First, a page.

The recent proposed marriage and matrimonial and property bills in Kenya has attracted mixed reactions and caused divisions amongst Kenyans.
The Marriage Bill, which defines marriage as the voluntary monogamous or polygamous union between a man and a woman aims at granting the same legal status to all marriages.
However, many have ironically wondered whether the marriage and matrimonial and property bills will end up putting unnecessary pressure on the marriage institution rather than modernizing it. Worse still, with the parliament being dominated by men, who feel the bills might challenge their muscularity and put them in an awkward disadvantaged position, there is fear amongst Kenyans that the bills might be killed by selfishness.
” Why do you think I will favour bills that punish me and forcefully share my property with a mistress or even female prostitute just because of one innocent “˜I will marry you` statement? One MP, Mr. Onongo reacted angrily to our reporter, when he was reminded that part of the bills offers compensation for men and women whose partners promise marriage but fail to honour such a promise. ““ Although the concerned person must prove to a court that the said promise was made and its unfulfillment resulted in damages to the aggrieved party.
Unlike the previous bill that proposed full legalisation of the come-we-stay arrangements, the recent bill did just the opposite. It goes audaciously further to introduce polygamy in marriages and legalise the dowry payment. Interestingly, the new bill stipulates that a man who wants to engage in a polygamous marriage must, first obtain the consent of the existing wife or wives before engaging in such a polygamous relationship. Furthermore, the man must furnish the registrar with the name(s) of the existing wife or wives as the case may be. Very importantly, however, the bill does not have provisions for a woman who wants to engage in a polygamous marriage. In other words, does the new bill allow a woman ““ just like her male counterpart ““ to marry as many men as possible?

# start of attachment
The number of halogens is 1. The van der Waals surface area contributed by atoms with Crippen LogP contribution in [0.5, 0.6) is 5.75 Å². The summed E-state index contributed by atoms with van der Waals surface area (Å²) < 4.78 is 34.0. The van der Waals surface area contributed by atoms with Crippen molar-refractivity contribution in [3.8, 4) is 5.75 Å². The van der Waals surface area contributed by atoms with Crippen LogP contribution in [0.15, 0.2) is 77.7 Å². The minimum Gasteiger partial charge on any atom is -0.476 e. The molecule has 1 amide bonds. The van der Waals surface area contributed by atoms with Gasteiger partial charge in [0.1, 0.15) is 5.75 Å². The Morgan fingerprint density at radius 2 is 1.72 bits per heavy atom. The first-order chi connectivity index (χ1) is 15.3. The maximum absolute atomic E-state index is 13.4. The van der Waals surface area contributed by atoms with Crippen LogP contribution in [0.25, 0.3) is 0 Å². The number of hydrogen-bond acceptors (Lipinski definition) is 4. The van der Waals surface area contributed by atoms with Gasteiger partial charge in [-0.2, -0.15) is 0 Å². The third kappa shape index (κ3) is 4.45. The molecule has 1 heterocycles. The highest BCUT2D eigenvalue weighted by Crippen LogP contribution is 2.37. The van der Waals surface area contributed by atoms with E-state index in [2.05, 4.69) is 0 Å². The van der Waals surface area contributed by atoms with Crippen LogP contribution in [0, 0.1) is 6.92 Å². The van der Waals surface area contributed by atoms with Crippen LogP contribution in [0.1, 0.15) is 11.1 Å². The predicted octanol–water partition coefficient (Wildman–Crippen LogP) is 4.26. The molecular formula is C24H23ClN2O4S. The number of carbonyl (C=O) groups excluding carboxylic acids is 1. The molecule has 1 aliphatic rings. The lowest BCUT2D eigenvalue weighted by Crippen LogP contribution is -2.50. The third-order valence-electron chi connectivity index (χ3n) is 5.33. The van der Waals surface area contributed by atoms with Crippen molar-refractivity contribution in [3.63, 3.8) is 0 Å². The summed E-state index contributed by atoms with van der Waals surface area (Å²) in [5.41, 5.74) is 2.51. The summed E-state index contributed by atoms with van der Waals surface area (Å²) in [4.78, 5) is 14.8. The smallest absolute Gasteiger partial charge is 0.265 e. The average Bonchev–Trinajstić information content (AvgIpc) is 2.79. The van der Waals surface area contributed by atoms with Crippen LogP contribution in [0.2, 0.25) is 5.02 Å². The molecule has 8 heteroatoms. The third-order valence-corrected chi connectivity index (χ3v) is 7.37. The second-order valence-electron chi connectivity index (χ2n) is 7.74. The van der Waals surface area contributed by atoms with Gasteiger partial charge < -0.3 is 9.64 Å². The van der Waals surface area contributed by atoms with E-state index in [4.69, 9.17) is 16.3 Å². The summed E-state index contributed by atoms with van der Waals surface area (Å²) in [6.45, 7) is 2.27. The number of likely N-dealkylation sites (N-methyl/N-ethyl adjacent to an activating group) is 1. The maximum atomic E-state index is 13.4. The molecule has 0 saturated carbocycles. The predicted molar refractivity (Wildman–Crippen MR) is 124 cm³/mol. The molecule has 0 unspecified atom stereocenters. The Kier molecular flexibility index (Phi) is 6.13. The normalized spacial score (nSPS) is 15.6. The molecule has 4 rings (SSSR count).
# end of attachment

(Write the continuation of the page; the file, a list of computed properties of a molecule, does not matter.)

“This bill is cosmetic and sweetly coated in nature and it defeats the principle of equality. Normally, the aim of it is to modernise and democratise the marriage institution, unfortunately it ends up disenfranchising, and indeed, unsettling many women in stable marriage and reducing them to second class citizens.“ Ms Ruth Mwangi, an NGO co-ordinator in Nairobi lambasted.
But not all view the bills (the Marriage Bill and Matrimonial Property Rights bills) with negativity. Still operating on the Married Women and Property act of 1882 adopted from the British Government, many Kenyans see the recent bills as a significant and progressive step towards equality in the marriage. In a country where innocent women and their children are often dispossessed of their properties and denied their inheritance rights after the death of a woman`s husband, the proposed bills cannot come at a better time. More significantly, until now, customary marriages are not registerable, Nor are marriage certificates issued. Thus, the Marriage Bill and Matrimonial Property Rights bills are seen by many as a gigantic step towards gender equality and empowerment of women.
Despite the obvious merits, many MPs, most of them men, are skeptical about the bills. Interestingly, accordingly to Kata Kata`s investigations, most of these sceptic male MPs are either in a polygamous relationship or having concubines. Suffice it to say that these MPs might have suddenly discovered that their secret and nocturnal habits could indeed be expensive if the bills are not quickly killed. Unfortunately, as much as one could blame these MPs if the Marriage Bill and Matrimonial Property Rights bills are not passed, ironically the masses, who indeed elected these lawmakers must equally share some blames.
But not all hopes are lost. In a democratic country like Kenya, the masses ““ or electorates – have the final say. If Kenyans really see the Marriage Bill and Matrimonial Property Rights bills as the arbiter for gender equality and democratic rights, they must do the right thing – now. Kenyans must make sure they show that they are more powerful than the aloof MPs. More importantly, the masses must choose the MPs that speaking their democratic language and punish those who put their personal interests before those of the masses.
The ballot box is the power of the powerless ““ in a true democracy.
The above story is a parody. It is entirely fictitious; therefore none of the characters mentioned in the story are real.